Summary: Are our offerings to God "sweet smelling aromas" to Him? Or are they something less?

The following sermon was used in conjunction with the book "Take God at His Word, Book 2: Expect a Harvest" written by Dr. Kregg Hood, Sweet Publishing (5750 Stratum Drive, Fort Worth, Texas 76137)

Dr. Hood has an excellent packet to go with this sermon series that would be well worth your investigation.

OPENING COMMENTS: In our Sermon Series on the ABC’s of Stewardship, we’ve gotten to the C of Stewardship: CONSECRATION

To Consecrate something (American Heritage Dictionary): “to dedicate something to some service or goal.”

OPEN: (Paul Harvey, Nov. 1995): The Butterball Turkey company set up a hotline to answer consumer questions about preparing holiday turkeys. One woman called to inquire about cooking a turkey that had been in her freezer for 23 years.

The operator told her it might be safe if the freezer had been kept below 0 degrees the entire time. But the operator warned the woman that, even if it were safe, the flavor had probably deteriorated, and she wouldn’t recommend eating it.

The caller replied, “That’s what we thought. We’ll just give it to the church.”

APPLY: Why does that strike us as funny? She was consecrating that Turkey to God, wasn’t she? What she was offering was still good – wasn’t it??? BUT tho’ it may have been “consecrated”… though it still was “good,” it wasn’t going to taste good or smell good.

I. Offerings to God - that which is consecrated to God - should taste good. They should smell good.

Lev. 1:9 talked about the Burnt Offering that was to be offered to God. When properly prepared this burnt offering would offer up an “aroma pleasing to the LORD."

Lev. 2:2 describes the Grain Offering. When properly prepared this grain offering would offer up an “aroma pleasing to the LORD."

Lev. 3:5 tells us about the Fellowship Offering. When properly prepared this fellowship offering would offer up an “aroma pleasing to the LORD."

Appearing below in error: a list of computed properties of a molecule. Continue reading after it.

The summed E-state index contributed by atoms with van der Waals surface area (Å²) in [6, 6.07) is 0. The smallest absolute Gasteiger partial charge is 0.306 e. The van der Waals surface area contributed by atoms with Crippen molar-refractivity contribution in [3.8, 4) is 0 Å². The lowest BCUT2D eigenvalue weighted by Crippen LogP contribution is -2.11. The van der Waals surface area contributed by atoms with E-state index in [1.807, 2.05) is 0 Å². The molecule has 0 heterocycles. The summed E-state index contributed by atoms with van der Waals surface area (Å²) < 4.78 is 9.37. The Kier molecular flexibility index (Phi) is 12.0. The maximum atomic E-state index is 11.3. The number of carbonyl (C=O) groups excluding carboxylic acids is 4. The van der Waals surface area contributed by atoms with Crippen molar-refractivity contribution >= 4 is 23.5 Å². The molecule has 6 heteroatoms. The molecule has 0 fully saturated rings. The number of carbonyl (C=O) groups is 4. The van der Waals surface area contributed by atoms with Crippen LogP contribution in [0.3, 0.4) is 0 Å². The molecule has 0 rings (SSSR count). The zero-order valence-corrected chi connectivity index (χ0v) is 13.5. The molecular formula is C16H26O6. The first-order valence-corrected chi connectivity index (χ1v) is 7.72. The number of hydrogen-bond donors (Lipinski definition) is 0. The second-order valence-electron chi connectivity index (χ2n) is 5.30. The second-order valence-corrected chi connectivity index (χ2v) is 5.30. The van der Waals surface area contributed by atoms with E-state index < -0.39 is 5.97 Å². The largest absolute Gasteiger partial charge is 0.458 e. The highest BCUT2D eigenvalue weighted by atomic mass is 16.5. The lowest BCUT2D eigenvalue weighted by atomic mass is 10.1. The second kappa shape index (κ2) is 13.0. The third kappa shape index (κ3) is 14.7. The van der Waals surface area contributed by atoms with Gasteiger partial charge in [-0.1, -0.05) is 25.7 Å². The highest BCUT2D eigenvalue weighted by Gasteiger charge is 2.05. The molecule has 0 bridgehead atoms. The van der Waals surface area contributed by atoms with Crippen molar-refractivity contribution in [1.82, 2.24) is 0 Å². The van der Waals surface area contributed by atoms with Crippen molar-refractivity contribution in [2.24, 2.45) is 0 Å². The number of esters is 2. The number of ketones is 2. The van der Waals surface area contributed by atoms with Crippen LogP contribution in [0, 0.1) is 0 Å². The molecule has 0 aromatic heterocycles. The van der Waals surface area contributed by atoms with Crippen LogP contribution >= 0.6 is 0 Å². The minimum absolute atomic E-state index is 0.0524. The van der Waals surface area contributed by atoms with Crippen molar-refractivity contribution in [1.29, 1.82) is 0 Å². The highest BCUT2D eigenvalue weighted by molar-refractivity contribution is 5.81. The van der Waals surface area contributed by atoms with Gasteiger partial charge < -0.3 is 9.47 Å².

Lev. 4:31 introduces the Sin Offering. When properly prepared this sin offering would offer up an “aroma pleasing to the LORD."

Ex. 29:18 tells of the sacrifices that were to consecrate the priests for service. You got it: When properly prepared this sacrifices would offer up an “aroma pleasing to the LORD."

When Noah offered up his sacrifice after the flood, it says that “the LORD smelled a sweet savour; and the LORD said in his heart, I will not again curse the ground any more for man’s sake; for the imagination of man’s heart [is] evil from his youth; neither will I again smite any more every thing living, as I have done."

THAT WHICH IS CONSECRATED UNTO GOD. That which is sacrificed to Him should taste good. It should smell good.

II. So what can make an offering to God “smell good?” – Appeal to God

THE KEY is found in Mark 12:41ff (read) What’s Jesus doing here? There was something in what is happening in the Temple that was appealing to Him. He has been watching people put their offering into the temple treasury and… WHOA!

What does that say? It says he was watching people put their money in the offering? I don’t know if I like that! What I put in the plate – no one’s business but my own… isn’t it? Well, obviously not! What we give is important to God. And He does watch.

ILLUS: Did you know that in the Bible prayer is mentioned 371 times, love 714 times, and giving 2162 times? Where does the Bible put greater emphasis?

But why should it matter to God what we give? It’s the thought that counts isn’t it? He doesn’t even need my money. AND He shouldn’t need my money to know how much I love Him… should He?

ILLUS: Mrs. Baughman was a Sunday School class teacher in my 6th grade class. One morning she brought a pan of brownies to our class. As the goodies sat tantalizingly over by her chair she gave each child a slip of paper marked with a household expense: house payment, phone bill, credit card bill, entertainment, and so forth. My slip had "car payment on it."

Before long, Mrs. Baughman picked up the tray of fresh brownies and began naming the expenses named on the papers. As we gave her our expense slips, she redeemed each one for a brownie from the pan. Finally, the last brownie had disappeared. But one boy named Donald still held his unredeemed slip. "God!" called Mrs. Baughman. Donald came forward, hoping the teacher had one more brownie hidden somewhere.

With a knife, Mrs. Baughman scraped the crumbs from the bottom of the pan into Donald’s napkin. He got a pretty raw deal, I thought - just the crumbs.

"The brownies represent your money," the teacher explained to us. "If you don’t give God his share right away, he probably won’t get anything at all except maybe crumbs."

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